Then you start going through missions, and Pen-Man grows more and more powerful. Initially, he couldn’t fly very fast, but he was able to get there. You go through the levels, and you get more powers and stunts. More weapons. But you keep going. Now you’re level 35, and Pen-Man is no longer the character you started out with. He can teleport. He can heal. He can teleport others. He can run really fast. He has all of these powers that don’t fit within the scope of his original generation. That’s the fault of the generator. Basically, when it comes to creating supers that I’m going to use in comics, I only use City of Heroes for costume generation. And even that’s somewhat limited.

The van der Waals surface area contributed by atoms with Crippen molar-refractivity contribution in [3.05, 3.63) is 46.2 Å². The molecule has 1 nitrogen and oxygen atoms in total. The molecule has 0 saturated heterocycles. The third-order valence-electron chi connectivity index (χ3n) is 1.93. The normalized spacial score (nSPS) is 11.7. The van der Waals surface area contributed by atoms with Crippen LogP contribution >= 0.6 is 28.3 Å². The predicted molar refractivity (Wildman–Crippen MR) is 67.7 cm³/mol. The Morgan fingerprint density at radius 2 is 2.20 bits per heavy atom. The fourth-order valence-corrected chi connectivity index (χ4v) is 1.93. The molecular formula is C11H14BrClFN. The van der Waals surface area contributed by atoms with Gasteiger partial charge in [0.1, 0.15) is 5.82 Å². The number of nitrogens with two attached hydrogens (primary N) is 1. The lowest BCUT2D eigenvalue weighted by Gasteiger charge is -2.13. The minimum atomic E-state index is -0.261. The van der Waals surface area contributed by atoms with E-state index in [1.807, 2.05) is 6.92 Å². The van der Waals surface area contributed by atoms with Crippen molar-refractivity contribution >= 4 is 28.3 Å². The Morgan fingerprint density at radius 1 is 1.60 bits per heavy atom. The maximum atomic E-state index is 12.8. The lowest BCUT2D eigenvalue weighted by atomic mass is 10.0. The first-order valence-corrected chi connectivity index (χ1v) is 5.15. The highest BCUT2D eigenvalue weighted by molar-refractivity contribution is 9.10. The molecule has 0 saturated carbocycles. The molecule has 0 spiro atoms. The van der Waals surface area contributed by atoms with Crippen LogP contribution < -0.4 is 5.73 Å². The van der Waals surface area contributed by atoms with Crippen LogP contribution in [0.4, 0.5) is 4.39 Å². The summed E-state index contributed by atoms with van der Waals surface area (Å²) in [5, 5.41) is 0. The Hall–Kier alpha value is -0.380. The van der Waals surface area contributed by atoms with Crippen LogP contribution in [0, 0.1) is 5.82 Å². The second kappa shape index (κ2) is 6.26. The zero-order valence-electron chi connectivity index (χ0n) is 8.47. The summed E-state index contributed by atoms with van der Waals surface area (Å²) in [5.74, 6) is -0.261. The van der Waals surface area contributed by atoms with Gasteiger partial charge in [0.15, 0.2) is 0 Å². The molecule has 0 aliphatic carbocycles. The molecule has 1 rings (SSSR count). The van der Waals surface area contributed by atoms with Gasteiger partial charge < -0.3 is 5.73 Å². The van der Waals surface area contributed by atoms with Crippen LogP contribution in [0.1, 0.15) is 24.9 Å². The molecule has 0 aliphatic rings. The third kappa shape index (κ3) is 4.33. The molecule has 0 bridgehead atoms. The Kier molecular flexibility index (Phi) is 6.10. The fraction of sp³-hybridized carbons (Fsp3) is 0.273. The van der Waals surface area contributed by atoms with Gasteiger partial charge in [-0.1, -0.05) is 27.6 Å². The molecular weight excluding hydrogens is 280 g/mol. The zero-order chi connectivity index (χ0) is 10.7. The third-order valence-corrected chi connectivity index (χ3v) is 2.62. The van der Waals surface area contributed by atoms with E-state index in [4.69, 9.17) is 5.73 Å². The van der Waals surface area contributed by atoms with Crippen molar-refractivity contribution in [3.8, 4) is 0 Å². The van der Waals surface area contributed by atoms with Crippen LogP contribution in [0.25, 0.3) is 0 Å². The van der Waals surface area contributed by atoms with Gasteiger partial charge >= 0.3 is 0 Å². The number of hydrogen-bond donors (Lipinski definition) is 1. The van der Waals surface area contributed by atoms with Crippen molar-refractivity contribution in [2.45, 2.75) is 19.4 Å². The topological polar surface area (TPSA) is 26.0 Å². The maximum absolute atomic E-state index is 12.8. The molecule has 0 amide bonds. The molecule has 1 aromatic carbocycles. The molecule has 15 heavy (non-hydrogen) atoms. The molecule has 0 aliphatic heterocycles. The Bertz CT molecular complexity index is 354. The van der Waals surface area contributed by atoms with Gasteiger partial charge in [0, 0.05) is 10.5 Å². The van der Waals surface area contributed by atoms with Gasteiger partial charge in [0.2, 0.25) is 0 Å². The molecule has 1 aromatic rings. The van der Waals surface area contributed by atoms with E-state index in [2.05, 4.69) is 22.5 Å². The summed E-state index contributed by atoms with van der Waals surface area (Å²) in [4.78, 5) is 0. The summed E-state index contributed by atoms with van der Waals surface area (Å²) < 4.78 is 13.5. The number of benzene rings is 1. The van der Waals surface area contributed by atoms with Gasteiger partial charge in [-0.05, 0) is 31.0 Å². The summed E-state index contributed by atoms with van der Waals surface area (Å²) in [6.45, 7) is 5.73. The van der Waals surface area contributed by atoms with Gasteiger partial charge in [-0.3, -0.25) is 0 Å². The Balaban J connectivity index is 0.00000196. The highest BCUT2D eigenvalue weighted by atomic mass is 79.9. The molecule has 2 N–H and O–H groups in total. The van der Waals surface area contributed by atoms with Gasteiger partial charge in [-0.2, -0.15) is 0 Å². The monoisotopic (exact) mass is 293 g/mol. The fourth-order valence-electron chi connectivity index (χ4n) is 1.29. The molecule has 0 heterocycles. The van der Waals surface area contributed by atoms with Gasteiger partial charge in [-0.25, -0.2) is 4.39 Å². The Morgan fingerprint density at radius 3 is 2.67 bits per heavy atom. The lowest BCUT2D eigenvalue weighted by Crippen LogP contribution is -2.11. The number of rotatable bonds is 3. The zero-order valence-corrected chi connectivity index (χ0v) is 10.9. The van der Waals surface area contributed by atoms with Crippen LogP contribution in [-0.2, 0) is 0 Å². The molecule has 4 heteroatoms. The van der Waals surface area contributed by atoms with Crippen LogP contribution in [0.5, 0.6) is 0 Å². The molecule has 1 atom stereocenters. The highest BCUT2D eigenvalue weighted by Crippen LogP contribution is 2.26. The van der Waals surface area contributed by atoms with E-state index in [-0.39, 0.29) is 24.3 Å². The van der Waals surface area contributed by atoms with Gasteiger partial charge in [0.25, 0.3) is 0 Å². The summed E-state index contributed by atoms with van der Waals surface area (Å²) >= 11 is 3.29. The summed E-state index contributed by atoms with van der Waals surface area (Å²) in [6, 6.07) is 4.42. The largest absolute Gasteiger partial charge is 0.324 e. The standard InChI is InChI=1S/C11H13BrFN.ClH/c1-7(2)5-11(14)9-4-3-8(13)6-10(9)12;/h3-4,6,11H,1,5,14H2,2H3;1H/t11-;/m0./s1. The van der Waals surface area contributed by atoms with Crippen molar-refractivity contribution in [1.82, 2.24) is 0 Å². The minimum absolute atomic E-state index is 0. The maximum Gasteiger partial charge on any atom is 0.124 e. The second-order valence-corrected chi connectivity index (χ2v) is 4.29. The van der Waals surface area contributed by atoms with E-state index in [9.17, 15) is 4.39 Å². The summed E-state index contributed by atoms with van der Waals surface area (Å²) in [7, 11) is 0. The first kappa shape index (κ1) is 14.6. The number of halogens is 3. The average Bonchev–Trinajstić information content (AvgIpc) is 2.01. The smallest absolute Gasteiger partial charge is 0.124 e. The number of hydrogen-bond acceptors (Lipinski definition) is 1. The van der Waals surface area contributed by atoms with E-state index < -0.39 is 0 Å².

You have three body types: call it male, female, and the Hulk. You can adjust the bodies from there, making them taller or shorter, more or less robust, and they have all kinds of costume parts and shadings and heads and such. Literally millions of permutations, and even with those, you’re still limited only to what they have. Basically, all of this is just to say that this method of generation will only get you an approximation of your character—not something that’s as close as you want it. It’s your imagination. Use it to the best of your ability.